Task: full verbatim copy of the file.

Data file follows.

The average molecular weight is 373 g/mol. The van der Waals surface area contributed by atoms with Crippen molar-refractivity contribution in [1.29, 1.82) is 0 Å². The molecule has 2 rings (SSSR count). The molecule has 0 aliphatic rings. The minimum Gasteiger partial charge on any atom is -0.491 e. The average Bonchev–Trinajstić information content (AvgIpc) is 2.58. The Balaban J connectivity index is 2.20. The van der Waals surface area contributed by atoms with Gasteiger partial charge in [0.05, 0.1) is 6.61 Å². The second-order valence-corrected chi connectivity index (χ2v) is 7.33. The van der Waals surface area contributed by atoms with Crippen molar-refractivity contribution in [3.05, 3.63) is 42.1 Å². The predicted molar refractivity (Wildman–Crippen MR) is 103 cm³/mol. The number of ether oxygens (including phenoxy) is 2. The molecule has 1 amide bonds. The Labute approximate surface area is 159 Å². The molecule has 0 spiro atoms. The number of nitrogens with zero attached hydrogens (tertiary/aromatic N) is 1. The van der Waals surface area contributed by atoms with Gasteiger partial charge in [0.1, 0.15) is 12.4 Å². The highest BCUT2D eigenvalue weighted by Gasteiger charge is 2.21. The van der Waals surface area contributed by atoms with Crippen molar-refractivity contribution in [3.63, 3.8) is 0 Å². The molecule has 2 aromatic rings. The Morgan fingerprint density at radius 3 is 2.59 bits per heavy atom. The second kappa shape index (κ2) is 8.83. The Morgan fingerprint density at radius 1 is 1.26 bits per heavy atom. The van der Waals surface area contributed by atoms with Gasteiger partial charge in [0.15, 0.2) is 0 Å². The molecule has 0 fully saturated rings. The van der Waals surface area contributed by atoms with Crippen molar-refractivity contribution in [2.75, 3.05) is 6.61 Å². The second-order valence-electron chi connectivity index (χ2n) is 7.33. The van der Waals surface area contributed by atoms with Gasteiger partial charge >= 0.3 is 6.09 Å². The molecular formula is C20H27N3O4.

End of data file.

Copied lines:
The average molecular weight is 373 g/mol. The van der Waals surface area contributed by atoms with Crippen molar-refractivity contribution in [1.29, 1.82) is 0 Å². The molecule has 2 rings (SSSR count). The molecule has 0 aliphatic rings. The minimum Gasteiger partial charge on any atom is -0.491 e. The average Bonchev–Trinajstić information content (AvgIpc) is 2.58. The Balaban J connectivity index is 2.20. The van der Waals surface area contributed by atoms with Gasteiger partial charge in [0.05, 0.1) is 6.61 Å². The second-order valence-corrected chi connectivity index (χ2v) is 7.33. The van der Waals surface area contributed by atoms with Crippen molar-refractivity contribution in [3.05, 3.63) is 42.1 Å². The predicted molar refractivity (Wildman–Crippen MR) is 103 cm³/mol. The number of ether oxygens (including phenoxy) is 2. The molecule has 1 amide bonds. The Labute approximate surface area is 159 Å². The molecule has 0 spiro atoms. The number of nitrogens with zero attached hydrogens (tertiary/aromatic N) is 1. The van der Waals surface area contributed by atoms with Gasteiger partial charge in [0.1, 0.15) is 12.4 Å². The highest BCUT2D eigenvalue weighted by Gasteiger charge is 2.21. The van der Waals surface area contributed by atoms with Crippen molar-refractivity contribution in [3.63, 3.8) is 0 Å². The molecule has 2 aromatic rings. The Morgan fingerprint density at radius 3 is 2.59 bits per heavy atom. The second kappa shape index (κ2) is 8.83. The Morgan fingerprint density at radius 1 is 1.26 bits per heavy atom. The van der Waals surface area contributed by atoms with Gasteiger partial charge in [0.15, 0.2) is 0 Å². The molecule has 0 fully saturated rings. The van der Waals surface area contributed by atoms with Crippen molar-refractivity contribution in [2.75, 3.05) is 6.61 Å². The second-order valence-electron chi connectivity index (χ2n) is 7.33. The van der Waals surface area contributed by atoms with Gasteiger partial charge >= 0.3 is 6.09 Å². The molecular formula is C20H27N3O4.